Coach Bobby Bowden of Florida State liked to inspire his teams with parables. According to Tennessee Titans center Kevin Long, who played under Bowden, one of Bowden’s favorite stories centered on his playing days in college baseball. Bowden had never hit a home run until one day he hit one down the right-field line, into the corner. Seizing the opportunity he rounds first, and glances over to the third-base coach. He turned at second, was halfway to third, and the coach was still waving him on. Coming down the stretch with the focus and force of an Olympic sprinter, Bowden hits home plate. He had his first home run. There were high fives all round from his fellow teammates. But in the midst of the celebrations, the pitcher took the ball, threw it to the first baseman, and the umpire called him out. Retelling the story Coach Bowden reminds his players: “If you don’t take care of first base, it doesn’t matter what you do.”
As this story reminds us, some things must be done first before other things can be done at all. In life as in baseball, first base first, is an important principle. Some things give substance, significance, and success to everything else. Love patterned after Christ is one of those things. According to Paul in First Corinthians thirteen, love for God and others is a first base thing in the Christian life (1 Cor. 13:1-3). Without it nothing else really matters. To make his point Paul stretches a point. Paul wants us to imagine a man who has the tongue of an orator, the mind of a scholar, the spirit of a pioneer, and the heart of a martyr. A man who is John Chrysostom, Jonathan Edwards, George Mueller, and Jim Elliott rolled into one. A spiritual super man we might say. Yet, Paul tells us that this man and his ministry apart from the practice of love is a big fat zero. Without love gilding everything he does, he is nothing, and achieves nothing.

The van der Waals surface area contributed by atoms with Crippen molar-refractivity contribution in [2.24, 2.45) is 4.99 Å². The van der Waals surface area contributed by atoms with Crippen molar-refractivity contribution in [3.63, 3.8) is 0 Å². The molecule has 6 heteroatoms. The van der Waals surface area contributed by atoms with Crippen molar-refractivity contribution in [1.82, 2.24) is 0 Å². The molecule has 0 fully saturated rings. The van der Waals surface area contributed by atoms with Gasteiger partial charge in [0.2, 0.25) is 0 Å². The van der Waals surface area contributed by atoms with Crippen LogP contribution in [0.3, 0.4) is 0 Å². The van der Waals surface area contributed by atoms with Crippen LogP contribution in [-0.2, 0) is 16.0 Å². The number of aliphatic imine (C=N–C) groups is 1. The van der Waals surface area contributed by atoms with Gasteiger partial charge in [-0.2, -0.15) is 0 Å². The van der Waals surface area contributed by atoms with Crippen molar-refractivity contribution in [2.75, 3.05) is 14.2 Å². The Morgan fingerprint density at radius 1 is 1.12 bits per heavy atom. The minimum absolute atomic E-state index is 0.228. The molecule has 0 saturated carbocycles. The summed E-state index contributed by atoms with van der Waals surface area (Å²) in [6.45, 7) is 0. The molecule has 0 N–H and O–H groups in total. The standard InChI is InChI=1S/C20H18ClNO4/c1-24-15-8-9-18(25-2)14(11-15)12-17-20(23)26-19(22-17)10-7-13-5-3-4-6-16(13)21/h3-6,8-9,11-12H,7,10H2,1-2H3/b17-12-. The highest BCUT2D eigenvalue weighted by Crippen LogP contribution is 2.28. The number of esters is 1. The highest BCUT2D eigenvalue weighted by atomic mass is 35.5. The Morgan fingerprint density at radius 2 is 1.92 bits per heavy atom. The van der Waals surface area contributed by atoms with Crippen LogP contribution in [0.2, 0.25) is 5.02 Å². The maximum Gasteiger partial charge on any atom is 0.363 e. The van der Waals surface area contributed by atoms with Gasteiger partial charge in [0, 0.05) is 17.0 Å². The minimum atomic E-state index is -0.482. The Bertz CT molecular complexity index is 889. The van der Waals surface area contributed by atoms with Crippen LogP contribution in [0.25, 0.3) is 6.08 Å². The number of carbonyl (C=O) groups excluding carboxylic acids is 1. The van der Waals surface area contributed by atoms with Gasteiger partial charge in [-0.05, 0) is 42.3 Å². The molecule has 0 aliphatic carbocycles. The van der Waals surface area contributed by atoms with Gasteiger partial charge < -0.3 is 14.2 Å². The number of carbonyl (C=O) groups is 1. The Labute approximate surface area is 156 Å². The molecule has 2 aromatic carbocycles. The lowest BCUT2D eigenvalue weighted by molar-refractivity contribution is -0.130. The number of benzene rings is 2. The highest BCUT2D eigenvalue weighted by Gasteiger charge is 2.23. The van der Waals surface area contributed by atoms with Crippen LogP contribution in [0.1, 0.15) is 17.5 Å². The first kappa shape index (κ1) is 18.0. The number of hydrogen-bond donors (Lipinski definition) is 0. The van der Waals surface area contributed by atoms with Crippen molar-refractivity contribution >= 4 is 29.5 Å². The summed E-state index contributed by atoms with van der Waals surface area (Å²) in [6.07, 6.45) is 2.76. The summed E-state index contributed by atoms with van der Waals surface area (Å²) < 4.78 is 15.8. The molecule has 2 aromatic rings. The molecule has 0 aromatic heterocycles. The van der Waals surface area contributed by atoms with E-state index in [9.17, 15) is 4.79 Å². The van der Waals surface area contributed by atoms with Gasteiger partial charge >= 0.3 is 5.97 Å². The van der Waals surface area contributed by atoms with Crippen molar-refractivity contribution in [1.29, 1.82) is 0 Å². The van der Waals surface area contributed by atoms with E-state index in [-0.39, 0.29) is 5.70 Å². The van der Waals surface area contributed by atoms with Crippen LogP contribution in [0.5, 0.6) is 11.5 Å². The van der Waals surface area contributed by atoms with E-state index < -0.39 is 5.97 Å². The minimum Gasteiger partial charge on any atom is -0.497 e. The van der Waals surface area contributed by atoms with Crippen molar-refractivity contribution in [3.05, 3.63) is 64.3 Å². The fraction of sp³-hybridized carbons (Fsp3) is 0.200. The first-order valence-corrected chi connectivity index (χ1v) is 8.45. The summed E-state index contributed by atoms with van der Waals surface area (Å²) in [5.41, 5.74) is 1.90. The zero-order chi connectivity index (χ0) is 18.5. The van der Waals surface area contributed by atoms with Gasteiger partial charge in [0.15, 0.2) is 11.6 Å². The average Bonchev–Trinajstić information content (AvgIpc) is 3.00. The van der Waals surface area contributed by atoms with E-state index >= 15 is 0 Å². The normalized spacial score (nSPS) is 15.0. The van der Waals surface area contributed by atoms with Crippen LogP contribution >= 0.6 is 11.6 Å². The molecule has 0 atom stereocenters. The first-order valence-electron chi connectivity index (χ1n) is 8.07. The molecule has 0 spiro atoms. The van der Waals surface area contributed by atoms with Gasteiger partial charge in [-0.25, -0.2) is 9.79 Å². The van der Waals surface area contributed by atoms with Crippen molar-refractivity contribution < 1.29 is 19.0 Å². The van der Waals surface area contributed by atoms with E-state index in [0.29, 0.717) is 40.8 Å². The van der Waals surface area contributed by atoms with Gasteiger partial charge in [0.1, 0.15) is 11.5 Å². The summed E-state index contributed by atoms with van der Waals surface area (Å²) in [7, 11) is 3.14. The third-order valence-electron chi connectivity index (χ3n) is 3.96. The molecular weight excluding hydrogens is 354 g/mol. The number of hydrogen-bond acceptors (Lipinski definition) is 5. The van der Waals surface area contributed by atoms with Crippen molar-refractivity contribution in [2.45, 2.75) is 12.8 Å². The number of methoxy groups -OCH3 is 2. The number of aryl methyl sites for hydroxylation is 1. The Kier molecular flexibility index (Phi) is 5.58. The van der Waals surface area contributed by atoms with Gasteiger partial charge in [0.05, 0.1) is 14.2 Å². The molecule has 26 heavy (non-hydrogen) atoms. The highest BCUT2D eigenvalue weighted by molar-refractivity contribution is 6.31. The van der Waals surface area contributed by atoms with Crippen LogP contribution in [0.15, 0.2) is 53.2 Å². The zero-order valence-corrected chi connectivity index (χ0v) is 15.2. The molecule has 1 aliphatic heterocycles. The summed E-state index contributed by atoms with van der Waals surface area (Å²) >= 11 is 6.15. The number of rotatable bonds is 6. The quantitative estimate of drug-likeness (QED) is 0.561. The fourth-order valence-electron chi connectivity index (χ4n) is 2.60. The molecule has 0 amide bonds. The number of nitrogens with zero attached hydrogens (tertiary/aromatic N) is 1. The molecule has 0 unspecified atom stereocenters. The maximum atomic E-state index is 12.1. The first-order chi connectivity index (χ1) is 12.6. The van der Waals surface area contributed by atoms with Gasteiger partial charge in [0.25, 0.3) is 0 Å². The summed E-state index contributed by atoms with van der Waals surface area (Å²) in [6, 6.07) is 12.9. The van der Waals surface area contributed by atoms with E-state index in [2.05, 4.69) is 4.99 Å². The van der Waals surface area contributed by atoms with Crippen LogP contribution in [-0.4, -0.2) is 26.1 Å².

According to the Bible, love patterned after Jesus Christ, unwarranted, costly, selfless, and enduring, is central to all that we are and do. To love is to live; to love not is to live not (1 John 3:14). Love must define our being, and direct our doing. Why? First, God is love (1 John 4:8, 16). Love is not a quality God possesses; it is the essence of his being. Second, love for God is the first and greatest commandment (Mark 12:28-34). The sum and summit of Christian duty is love for God. Third, love for others is the touchstone of Christian discipleship (John 13:34-35). Fourth, love is the crowning virtue of Christian character (Gal. 5:22). Love is the queen of all Christian graces. Peace is love at rest. Goodness is love in action. Temperance is love in harness. Skevington Wood writes: “Where love is present it matters not what is absent, where love is absent it matters not what is present” (Prov. 15:17). Before you take one more step today why not stop, and make sure that you are taking care of this first base in the Christian life!